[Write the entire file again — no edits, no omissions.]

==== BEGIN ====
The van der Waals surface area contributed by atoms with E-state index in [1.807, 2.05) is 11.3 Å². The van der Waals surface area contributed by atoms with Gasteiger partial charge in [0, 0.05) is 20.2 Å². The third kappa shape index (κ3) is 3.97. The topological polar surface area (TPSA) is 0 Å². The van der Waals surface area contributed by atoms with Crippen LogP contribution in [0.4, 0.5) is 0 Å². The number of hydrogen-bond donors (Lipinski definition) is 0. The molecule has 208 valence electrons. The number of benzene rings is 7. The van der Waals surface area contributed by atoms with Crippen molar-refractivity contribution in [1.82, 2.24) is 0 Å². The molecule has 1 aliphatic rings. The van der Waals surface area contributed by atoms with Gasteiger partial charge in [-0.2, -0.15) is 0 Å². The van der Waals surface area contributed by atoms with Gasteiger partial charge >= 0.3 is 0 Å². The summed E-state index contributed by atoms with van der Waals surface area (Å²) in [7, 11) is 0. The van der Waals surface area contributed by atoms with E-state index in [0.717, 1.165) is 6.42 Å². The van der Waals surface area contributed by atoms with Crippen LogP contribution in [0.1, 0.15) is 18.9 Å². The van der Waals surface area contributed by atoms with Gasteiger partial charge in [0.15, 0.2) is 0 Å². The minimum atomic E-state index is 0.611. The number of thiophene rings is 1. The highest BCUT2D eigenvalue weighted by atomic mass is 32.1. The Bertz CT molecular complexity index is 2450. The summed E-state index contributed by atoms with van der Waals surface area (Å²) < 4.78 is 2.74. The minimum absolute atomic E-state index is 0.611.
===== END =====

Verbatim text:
The van der Waals surface area contributed by atoms with E-state index in [1.807, 2.05) is 11.3 Å². The van der Waals surface area contributed by atoms with Gasteiger partial charge in [0, 0.05) is 20.2 Å². The third kappa shape index (κ3) is 3.97. The topological polar surface area (TPSA) is 0 Å². The van der Waals surface area contributed by atoms with Crippen LogP contribution in [0.4, 0.5) is 0 Å². The number of hydrogen-bond donors (Lipinski definition) is 0. The molecule has 208 valence electrons. The number of benzene rings is 7. The van der Waals surface area contributed by atoms with Crippen molar-refractivity contribution in [1.82, 2.24) is 0 Å². The molecule has 1 aliphatic rings. The van der Waals surface area contributed by atoms with Gasteiger partial charge in [-0.2, -0.15) is 0 Å². The van der Waals surface area contributed by atoms with Gasteiger partial charge >= 0.3 is 0 Å². The summed E-state index contributed by atoms with van der Waals surface area (Å²) in [7, 11) is 0. The van der Waals surface area contributed by atoms with E-state index in [0.717, 1.165) is 6.42 Å². The van der Waals surface area contributed by atoms with Crippen LogP contribution in [0.1, 0.15) is 18.9 Å². The van der Waals surface area contributed by atoms with Gasteiger partial charge in [0.15, 0.2) is 0 Å². The minimum atomic E-state index is 0.611. The number of thiophene rings is 1. The highest BCUT2D eigenvalue weighted by atomic mass is 32.1. The Bertz CT molecular complexity index is 2450. The summed E-state index contributed by atoms with van der Waals surface area (Å²) < 4.78 is 2.74. The minimum absolute atomic E-state index is 0.611.